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Nature in the City 

Five places in Spokane where you'll feel like you're a thousand miles from Spokane.

click to enlarge A view of downtown Spokane from Riverside State Park. - YOUNG KWAK
  • Young Kwak
  • A view of downtown Spokane from Riverside State Park.

It’s hard to celebrate Earth Day on a patch of concrete. You need a bit of dirt underfoot and the smell of pine needles in your nose. But to get out in nature, it usually takes an extended ride in an exhaust-belching car.

Which feels a little strange. So here’s a guide for spots in or pretty darn near Spokane where you can get away from it all.

THE PALISADES
Just west of Spokane, a line of steep cliffs offers one of the best views of the city’s skyline.

This vista is probably the most well-known feature of Palisades Park, a 400-acre refuge for hikers, cyclists and equestrians. The land, which adjoins Indian Canyon, was purchased by the city 100 years ago, when voters passed the “Million Dollar Park Bond,” financing the Olmsted brothers’ grand vision for a citywide park system.

Hiking along the old, graveled Rimrock Parkway, which cuts through the heart of the park, you’ll find a network of trails, vertiginous drop-offs and very few people.

CAMP SEKANI
This old Boy Scout camp, the name of which comes from the tribal “dwellers of rocks,” is currently the spiritual home for the city’s mountain bikers. Trails ranked from beginner to advanced are spread around this sprawling, 238-acre city-owned park, which has been officially adopted by the Fat Tire Trail Riders Club. The group builds and maintains the park’s many miles of trails.

But that doesn’t mean other “rock dwellers” aren’t welcome. The twisting trails are perfect for day hikes. Just be aware of bikes. They come fast and have a harder time getting out of the way than you and your waffle-stompers.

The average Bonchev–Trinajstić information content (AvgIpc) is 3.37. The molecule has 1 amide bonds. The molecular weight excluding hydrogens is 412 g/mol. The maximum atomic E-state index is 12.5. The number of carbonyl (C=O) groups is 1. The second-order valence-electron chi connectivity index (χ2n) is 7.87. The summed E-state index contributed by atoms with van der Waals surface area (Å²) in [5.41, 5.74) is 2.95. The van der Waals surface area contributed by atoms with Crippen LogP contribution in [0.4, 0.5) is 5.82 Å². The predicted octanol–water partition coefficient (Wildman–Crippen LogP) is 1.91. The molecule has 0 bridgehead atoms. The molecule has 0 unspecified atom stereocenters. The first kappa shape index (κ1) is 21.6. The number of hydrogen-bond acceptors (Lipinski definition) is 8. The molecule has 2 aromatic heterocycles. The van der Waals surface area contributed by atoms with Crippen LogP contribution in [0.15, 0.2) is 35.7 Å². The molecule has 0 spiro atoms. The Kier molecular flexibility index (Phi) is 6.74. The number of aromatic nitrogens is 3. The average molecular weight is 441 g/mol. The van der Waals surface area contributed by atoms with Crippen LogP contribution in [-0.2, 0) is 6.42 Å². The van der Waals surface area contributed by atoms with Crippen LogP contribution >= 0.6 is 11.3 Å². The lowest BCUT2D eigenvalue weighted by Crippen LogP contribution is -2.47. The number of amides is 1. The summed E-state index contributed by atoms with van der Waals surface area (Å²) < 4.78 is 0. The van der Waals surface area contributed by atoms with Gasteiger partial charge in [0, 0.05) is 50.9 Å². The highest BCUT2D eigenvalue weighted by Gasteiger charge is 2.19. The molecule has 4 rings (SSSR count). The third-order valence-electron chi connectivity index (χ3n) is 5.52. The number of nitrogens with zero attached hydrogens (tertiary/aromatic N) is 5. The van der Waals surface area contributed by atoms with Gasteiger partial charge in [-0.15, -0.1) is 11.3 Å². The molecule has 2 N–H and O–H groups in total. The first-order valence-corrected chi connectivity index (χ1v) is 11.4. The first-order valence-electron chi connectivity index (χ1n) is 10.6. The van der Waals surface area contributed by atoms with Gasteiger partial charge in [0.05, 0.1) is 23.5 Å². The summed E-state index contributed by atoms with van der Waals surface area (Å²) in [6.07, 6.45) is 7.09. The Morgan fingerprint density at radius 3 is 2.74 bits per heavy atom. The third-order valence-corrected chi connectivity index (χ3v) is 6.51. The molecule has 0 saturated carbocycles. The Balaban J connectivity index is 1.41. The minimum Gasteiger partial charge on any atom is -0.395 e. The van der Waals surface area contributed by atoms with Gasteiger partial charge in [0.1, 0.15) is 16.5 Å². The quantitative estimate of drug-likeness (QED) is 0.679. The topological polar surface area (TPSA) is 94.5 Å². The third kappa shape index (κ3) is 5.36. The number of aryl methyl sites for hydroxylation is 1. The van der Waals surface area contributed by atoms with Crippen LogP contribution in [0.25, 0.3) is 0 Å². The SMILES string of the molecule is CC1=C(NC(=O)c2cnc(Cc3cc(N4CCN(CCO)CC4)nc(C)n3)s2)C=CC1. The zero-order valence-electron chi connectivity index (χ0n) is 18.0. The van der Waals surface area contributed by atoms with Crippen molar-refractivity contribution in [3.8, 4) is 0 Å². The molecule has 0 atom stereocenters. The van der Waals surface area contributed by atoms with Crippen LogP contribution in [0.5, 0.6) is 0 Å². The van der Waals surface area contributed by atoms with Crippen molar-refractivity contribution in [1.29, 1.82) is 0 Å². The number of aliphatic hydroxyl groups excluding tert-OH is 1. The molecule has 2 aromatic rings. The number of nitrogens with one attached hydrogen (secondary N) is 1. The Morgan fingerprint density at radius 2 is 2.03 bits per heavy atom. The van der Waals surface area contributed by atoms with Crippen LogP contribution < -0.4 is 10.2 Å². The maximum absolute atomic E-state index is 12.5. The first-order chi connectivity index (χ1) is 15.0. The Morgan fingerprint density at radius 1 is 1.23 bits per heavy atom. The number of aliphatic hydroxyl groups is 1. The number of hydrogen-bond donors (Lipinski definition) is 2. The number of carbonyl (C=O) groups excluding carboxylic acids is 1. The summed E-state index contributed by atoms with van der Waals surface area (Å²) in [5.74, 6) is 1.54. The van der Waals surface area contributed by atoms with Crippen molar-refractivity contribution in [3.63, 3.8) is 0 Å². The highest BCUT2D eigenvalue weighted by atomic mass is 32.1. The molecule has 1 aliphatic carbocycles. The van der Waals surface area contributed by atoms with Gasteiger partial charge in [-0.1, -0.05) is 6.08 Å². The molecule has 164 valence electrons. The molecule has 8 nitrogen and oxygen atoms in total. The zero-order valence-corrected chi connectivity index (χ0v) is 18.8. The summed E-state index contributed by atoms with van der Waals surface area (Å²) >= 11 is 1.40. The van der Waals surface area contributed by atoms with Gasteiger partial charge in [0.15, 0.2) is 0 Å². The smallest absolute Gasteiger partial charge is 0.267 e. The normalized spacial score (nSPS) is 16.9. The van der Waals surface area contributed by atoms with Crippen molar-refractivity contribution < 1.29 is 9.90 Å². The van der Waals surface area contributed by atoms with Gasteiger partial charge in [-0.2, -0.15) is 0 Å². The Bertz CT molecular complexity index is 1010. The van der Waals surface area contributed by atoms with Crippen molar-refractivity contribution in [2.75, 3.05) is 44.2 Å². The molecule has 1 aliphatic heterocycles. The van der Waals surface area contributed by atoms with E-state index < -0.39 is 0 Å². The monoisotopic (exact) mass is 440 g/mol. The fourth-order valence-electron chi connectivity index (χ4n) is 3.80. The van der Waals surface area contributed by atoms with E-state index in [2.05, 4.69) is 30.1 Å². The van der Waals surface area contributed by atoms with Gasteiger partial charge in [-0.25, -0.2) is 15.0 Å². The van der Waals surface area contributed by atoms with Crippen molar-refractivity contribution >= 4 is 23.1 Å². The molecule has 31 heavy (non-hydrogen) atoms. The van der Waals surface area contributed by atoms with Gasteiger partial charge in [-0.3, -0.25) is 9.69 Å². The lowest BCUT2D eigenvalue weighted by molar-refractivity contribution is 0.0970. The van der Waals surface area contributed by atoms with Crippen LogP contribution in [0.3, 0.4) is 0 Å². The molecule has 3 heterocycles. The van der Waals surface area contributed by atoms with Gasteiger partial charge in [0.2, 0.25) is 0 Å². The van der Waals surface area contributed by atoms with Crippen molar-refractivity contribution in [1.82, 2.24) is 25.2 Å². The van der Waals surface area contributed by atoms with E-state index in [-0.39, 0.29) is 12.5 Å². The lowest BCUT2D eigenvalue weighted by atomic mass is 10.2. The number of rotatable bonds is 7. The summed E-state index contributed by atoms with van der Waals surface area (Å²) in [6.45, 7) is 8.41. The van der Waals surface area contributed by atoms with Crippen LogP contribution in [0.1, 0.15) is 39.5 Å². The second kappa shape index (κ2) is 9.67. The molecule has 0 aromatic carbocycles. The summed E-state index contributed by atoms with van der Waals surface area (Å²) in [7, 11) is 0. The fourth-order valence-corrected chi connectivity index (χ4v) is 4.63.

INDIAN PAINTED ROCKS
Many Spokanites have headed north on Indian Trail Road to view the rock paintings (allegedly done by Native Americans back in the day) and to enjoy the leisurely one-mile stroll along the banks of the Little Spokane River.

And for good reason. This placid stretch does make you feel like you’ve just stepped out of a time machine. But to get even further out, extend the one-miler to a seven-miler by completing the loop that circles north around Lookout Mountain.

Views of Long Lake, piles of moose droppings and a hike out through a very pleasant valley are worth the sore legs.

THE BLUFFS
This western edge of the South Hill is striped with a system of trails frequented by the neighborhood’s workweary residents. The northern edge of the trails offers the most spectacular views but you definitely know you’re not in nature here, considering the train and highway ambience. But as you make your way south, views give way to forested protection and soon you’ll forget you’re just minutes from the bustle of downtown.

ACROSS THE RIVER FROM PEACEFUL VALLEY
Tough this is not really a park, and it’s not even that big, its sheer proximity to downtown merits a mention. Below Kendall Yards, off of West Falls Avenue, there’s a little trail that skirts along the Spokane River. When the river runs lower, the trail connects People’s Park to Riverfront Park. Garlic grows wild and, naturally, there are marmots.

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